Simon Dobson (Posts about complex systems)https://simondobson.org/enContents © 2020 <a href="mailto:simon.dobson@computer.org">Simon Dobson</a> Fri, 27 Nov 2020 17:36:16 GMTNikola (getnikola.com)http://blogs.law.harvard.edu/tech/rss- How computer science can help keep you healthyhttps://simondobson.org/blog/2015/07/01/healthy/Simon Dobson<div><p></p><p>Well, it has to be good for <em>something</em>...</p>
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<p>People sometimes aren't aware just how much computers influence their lives. They've used the internet and mobile phones, seen computer-generated imagery in cinemas, and perhaps realised how much date is being sensed around them. But there are enormous applications for computers in science, arts, and medicine.</p>
<p>Earlier today I did an introductory lecture on using computers to study disease epidemics:
</p><blockquote>Computational epidemiology is the use of mathematical and computational techniques to model how diseases spread. This is important for answering a number of questions. How infectious are different diseases? Why are different populations affected differently? How do different treatment regimes work? Is quarantine effective? We can address these sorts of questions using a range of different techniques, ranging from differential equations (calculus) for simple cases through to complex networks and high-performance simulation for complex case — and possibly even modelling real diseases in real-world geographies in real time.
<p>This lecture is an interactive introduction to these ideas. We’ll explore how diseases spread; conduct an experiment where we infect each other (kind of); and then see how different aspects of computer science help us to explore diseases and their treatment.</p></blockquote>
The slides and other material are available <a href="http://www.simondobson.org/teaching/epidemiology/">here</a>. I've included the slides, and an animation of a simulated epidemic running through a population of people. I've also included an IPython notebook describing some of the mathematics needed and containing all the code I used to generate the graphs and animation from the talk, which might be handy for anyone wanting to explore this area more thoroughly.</div>Blogcomplex systemsepidemic spreadinghttps://simondobson.org/blog/2015/07/01/healthy/Wed, 01 Jul 2015 10:56:05 GMT
- Complex networks, complex processeshttps://simondobson.org/blog/2015/02/13/book/Simon Dobson<div><p></p><p>I'm writing a book on my sabbatical. Or trying to, anyway. So I thought I'd publicise the fact so people can hassle me to keep at it.</p>
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<p>I've been working on complex systems for a couple of years, especially on complex networks: things like the way people move through a road and rail network, or how diseases spread through social networks. It's a bit of a change from my previous work on sensor data interpretation, although not as much as you might think: I'm wondering whether we could combine sensing and simulation, to use sensors to confirm predictions or to drive and condition further simulations.</p>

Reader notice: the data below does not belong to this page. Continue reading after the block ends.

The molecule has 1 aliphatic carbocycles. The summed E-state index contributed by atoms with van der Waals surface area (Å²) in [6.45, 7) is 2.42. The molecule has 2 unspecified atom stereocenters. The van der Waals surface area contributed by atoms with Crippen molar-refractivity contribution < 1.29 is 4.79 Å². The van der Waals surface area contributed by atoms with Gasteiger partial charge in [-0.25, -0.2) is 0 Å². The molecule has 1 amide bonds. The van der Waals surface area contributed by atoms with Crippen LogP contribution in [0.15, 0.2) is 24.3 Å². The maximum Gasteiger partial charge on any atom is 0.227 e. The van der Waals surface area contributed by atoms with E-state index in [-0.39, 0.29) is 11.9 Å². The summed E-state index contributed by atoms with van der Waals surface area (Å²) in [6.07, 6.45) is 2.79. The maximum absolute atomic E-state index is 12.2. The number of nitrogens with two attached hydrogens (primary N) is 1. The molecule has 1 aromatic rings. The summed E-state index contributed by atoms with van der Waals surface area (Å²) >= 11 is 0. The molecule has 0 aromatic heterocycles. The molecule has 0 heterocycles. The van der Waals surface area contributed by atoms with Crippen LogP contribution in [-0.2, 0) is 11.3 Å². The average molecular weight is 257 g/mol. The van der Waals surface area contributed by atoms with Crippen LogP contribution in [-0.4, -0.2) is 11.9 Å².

<p>Getting into this area has been -- and is -- a head-wreck. It's both highly mathematical and highly computational. I understand the computing; the maths, not so much. Many computer scientists would have the same reaction, but conversely, so would many mathematicians: the maths would be familiar, the computing a challenge. So effectively in order to make progress you have to climb two learning curves simultaneously: some unusual and challenging mathematics about stochastic processes, simulated using cluster or cloud computing which poses a lot of challenges even for someone used to programming.</p>
<p>This is made harder by the research literature, though, which tends towards sparse mathematical descriptions, which is frustrating at two levels: the computing is probably interesting (to people like me), and it's hard to re-create the results when the computational approach underlying the graphs and results is unclear.</p>
<p>So with this in mind, and because I've never done it before, I've decided to write a textbook: <em>Complex networks, complex processes</em>. (No, I'm not very imaginative when it comes to titles...) The idea is to link the maths to the code, providing everything a research would need to get started with the maths and the computing. Since this is likely to be a book with, shall we say, <em>limited circulation</em>, I've decided not to bother with a publisher and instead make it completely open. You can look at the current state on the web <a title="Book home page" href="http://www.simondobson.org/research/complex-networks-complex-processes/" target="_blank">here</a>, download the sources, copy and run the code, or anything needed to get started.</p>
<p>It's a work in progress and it's not very usual to advertise books before they're in a fit state to be read, but I suppose that's just a part of open science: make the process visible, warts and all. It also means I'll hopefully get comments and encouragement to keep at it when it starts to fall by the wayside of other things I have to do. The goal is to get the majority done while I'm on research leave (until September), and comments on style, content, and progress will be most welcome.</p></div>Blogbookcomplex systemsnetwork sciencehttps://simondobson.org/blog/2015/02/13/book/Fri, 13 Feb 2015 11:54:41 GMT